I don't really know what else there is to say about this advert, the TV equivalent of a man taking your head between his hands, tears streaming down his face, and promising he'll never hurt you again. It's about as convincing and as unsettling.
Some context. The Co-Op Bank doesn't invest in dodgy companies; it was ethical before ethical was a thing. My grandparents got their food at the Co-Op, banked there, had their funerals with the Co-Op. In the north it was a way of paying into a union - banking and shopping with something you could trust. It evolved out of worker's unions and to this day retains an element of that spirit.
Recently, however, the Co-Op has had a problem. Struggling in the modern era when banks are essentially government-sanctioned slum landlords, the Co-Op - with its notions of fairness and equality - is hopelessly out of step with a prevailing ethos of killing the last goose that lays golden eggs, mechanically separating the meat, turning it into kebabs and feeding it to diabetic children.
Further to this, in relation to now-dislodged Chairman Paul Flowers, it turned out the bank had been run by a combination of Bad Lieutenant (the Harvey Keitel version) and Father Jack Hackett and was in utter disarray. So this advert is a great opportunity to restate the brand proposition, win back some hearts and minds and regain the initiative.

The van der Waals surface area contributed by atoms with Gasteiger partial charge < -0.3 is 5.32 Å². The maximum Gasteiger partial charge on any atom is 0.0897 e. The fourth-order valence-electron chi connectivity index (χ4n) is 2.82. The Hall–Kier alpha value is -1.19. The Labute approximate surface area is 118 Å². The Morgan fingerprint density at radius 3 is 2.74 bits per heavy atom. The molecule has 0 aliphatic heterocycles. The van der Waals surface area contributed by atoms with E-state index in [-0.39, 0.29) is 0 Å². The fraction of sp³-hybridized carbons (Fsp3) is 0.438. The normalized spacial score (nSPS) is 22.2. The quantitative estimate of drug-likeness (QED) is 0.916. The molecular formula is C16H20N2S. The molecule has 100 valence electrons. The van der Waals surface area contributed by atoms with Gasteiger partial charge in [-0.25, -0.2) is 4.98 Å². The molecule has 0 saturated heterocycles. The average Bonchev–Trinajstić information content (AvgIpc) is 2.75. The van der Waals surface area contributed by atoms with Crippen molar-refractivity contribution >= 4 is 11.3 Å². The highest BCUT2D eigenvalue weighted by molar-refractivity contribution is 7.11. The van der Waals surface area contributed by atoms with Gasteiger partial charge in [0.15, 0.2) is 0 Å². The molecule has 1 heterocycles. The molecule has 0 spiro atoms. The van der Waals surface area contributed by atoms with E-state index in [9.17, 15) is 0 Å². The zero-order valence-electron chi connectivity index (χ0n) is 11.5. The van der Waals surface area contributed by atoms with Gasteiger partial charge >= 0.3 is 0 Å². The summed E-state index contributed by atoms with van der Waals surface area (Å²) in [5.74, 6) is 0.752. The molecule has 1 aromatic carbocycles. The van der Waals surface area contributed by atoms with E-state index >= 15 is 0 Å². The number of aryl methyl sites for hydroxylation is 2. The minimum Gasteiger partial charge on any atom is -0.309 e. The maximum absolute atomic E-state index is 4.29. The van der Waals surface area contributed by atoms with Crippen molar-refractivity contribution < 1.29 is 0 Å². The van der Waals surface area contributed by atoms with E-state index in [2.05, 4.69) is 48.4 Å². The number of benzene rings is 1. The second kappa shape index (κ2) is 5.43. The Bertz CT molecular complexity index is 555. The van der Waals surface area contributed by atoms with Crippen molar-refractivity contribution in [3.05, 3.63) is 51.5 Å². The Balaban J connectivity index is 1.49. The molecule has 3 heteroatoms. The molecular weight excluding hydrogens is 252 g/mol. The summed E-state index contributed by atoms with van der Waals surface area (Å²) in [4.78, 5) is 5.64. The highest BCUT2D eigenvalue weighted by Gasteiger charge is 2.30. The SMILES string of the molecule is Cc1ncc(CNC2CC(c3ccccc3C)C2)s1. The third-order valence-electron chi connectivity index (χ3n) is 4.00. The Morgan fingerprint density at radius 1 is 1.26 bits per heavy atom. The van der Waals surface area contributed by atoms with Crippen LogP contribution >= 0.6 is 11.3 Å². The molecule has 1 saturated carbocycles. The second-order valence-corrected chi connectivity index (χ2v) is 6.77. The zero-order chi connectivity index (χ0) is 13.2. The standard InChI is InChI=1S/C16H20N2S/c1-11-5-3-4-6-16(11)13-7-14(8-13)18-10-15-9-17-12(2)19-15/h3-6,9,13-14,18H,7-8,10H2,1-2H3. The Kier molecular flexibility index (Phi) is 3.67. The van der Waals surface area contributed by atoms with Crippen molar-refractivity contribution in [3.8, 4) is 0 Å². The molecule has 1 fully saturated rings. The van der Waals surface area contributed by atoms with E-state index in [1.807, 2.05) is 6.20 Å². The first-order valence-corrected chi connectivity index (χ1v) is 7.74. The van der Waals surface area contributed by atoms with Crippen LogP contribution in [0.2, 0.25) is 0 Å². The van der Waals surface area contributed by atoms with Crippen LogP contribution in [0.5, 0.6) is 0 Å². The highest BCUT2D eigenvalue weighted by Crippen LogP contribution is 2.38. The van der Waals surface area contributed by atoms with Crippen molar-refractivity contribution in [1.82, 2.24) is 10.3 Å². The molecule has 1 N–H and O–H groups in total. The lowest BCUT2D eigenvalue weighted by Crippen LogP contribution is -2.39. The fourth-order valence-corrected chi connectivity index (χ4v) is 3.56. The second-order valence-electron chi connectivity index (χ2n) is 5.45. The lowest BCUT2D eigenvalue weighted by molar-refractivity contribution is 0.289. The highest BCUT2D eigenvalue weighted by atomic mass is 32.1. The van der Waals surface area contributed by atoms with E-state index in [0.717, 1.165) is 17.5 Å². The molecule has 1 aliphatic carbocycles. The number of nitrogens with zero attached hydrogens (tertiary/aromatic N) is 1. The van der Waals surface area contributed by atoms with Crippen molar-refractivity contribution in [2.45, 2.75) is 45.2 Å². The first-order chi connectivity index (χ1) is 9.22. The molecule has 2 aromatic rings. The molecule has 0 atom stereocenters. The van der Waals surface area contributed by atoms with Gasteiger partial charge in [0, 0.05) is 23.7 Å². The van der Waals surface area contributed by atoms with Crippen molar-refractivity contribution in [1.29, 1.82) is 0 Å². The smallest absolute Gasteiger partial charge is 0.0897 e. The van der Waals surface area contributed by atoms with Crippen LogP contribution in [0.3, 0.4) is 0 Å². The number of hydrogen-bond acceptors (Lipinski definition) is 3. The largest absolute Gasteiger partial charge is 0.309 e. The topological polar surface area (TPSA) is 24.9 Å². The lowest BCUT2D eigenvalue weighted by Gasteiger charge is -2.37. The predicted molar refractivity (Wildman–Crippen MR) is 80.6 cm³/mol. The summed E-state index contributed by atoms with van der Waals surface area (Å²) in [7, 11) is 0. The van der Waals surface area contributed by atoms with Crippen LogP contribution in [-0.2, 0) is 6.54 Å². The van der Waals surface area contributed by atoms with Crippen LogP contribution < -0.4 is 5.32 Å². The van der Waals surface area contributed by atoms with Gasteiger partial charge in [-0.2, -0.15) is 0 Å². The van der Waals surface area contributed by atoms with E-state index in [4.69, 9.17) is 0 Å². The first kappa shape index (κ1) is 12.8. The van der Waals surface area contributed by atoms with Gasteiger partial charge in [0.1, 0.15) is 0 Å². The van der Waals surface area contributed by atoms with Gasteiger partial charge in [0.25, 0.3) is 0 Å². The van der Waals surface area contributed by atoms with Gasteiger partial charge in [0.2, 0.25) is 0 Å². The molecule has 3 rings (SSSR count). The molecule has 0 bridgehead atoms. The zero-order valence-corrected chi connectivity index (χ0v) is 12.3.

Exactly why, then, you'd employ a third-rate Bond villain to deliver a monologue so earnest it makes Richard Burton look like Dappy, in an indeterminate accent while receiving a tattoo reading Ethics and Values... Well, I don't know why you'd do any of those things. If you\re suggesting that people at the Co-Op have the words 'Ethics and Values' permanently inscribed on their skin, well... that's clearly insane. If that's not what your implication is, why imply it?
The delivery is so intense it feels like it should pop up in a Mitchell and Webb sketch show; the mixed visual metaphors on show are so tortured and the message so utterly bizarre.
Flowers had to leave when it was discovered that he had bought a load of Crystal Meth, amongst various other dubious behaviour. I can only assume that he dreamed this up while high as a kite, screaming at the moon, wearing only his underpants and a porkpie hat.
It's rare that an advert has such power, but it genuinely makes me fear for the future of the bank (now controlled by hedge funds anyway following a bailout) and the group as a whole. If someone can OK this, they're capable of anything. If you misunderstand your own brand so fundamentally can there be any hope?
This campaign cost five million quid and I honestly believe that I could have done a better job. If we didn't know the Co-Op was in trouble before this ad, we certainly do now.